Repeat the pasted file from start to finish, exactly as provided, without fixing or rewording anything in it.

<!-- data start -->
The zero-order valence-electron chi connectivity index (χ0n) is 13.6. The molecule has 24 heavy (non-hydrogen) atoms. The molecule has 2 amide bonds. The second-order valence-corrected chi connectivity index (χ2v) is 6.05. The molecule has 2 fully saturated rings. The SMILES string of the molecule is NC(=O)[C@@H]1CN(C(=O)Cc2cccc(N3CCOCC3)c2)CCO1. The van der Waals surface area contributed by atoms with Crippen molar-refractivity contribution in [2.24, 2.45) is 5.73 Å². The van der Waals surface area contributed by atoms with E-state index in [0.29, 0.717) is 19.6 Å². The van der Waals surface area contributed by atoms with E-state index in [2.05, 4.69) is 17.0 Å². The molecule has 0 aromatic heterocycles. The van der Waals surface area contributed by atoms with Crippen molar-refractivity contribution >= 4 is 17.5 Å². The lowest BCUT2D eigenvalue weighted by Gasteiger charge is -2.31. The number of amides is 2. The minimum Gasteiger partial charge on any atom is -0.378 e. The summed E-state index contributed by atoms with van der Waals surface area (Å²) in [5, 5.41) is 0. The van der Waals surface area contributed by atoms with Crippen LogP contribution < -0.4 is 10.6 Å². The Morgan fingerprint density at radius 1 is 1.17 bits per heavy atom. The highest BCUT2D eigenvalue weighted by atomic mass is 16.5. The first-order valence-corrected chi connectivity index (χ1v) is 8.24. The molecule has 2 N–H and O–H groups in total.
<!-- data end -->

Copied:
The zero-order valence-electron chi connectivity index (χ0n) is 13.6. The molecule has 24 heavy (non-hydrogen) atoms. The molecule has 2 amide bonds. The second-order valence-corrected chi connectivity index (χ2v) is 6.05. The molecule has 2 fully saturated rings. The SMILES string of the molecule is NC(=O)[C@@H]1CN(C(=O)Cc2cccc(N3CCOCC3)c2)CCO1. The van der Waals surface area contributed by atoms with Crippen molar-refractivity contribution in [2.24, 2.45) is 5.73 Å². The van der Waals surface area contributed by atoms with E-state index in [0.29, 0.717) is 19.6 Å². The van der Waals surface area contributed by atoms with E-state index in [2.05, 4.69) is 17.0 Å². The molecule has 0 aromatic heterocycles. The van der Waals surface area contributed by atoms with Crippen molar-refractivity contribution >= 4 is 17.5 Å². The lowest BCUT2D eigenvalue weighted by Gasteiger charge is -2.31. The number of amides is 2. The minimum Gasteiger partial charge on any atom is -0.378 e. The summed E-state index contributed by atoms with van der Waals surface area (Å²) in [5, 5.41) is 0. The van der Waals surface area contributed by atoms with Crippen LogP contribution < -0.4 is 10.6 Å². The Morgan fingerprint density at radius 1 is 1.17 bits per heavy atom. The highest BCUT2D eigenvalue weighted by atomic mass is 16.5. The first-order valence-corrected chi connectivity index (χ1v) is 8.24. The molecule has 2 N–H and O–H groups in total.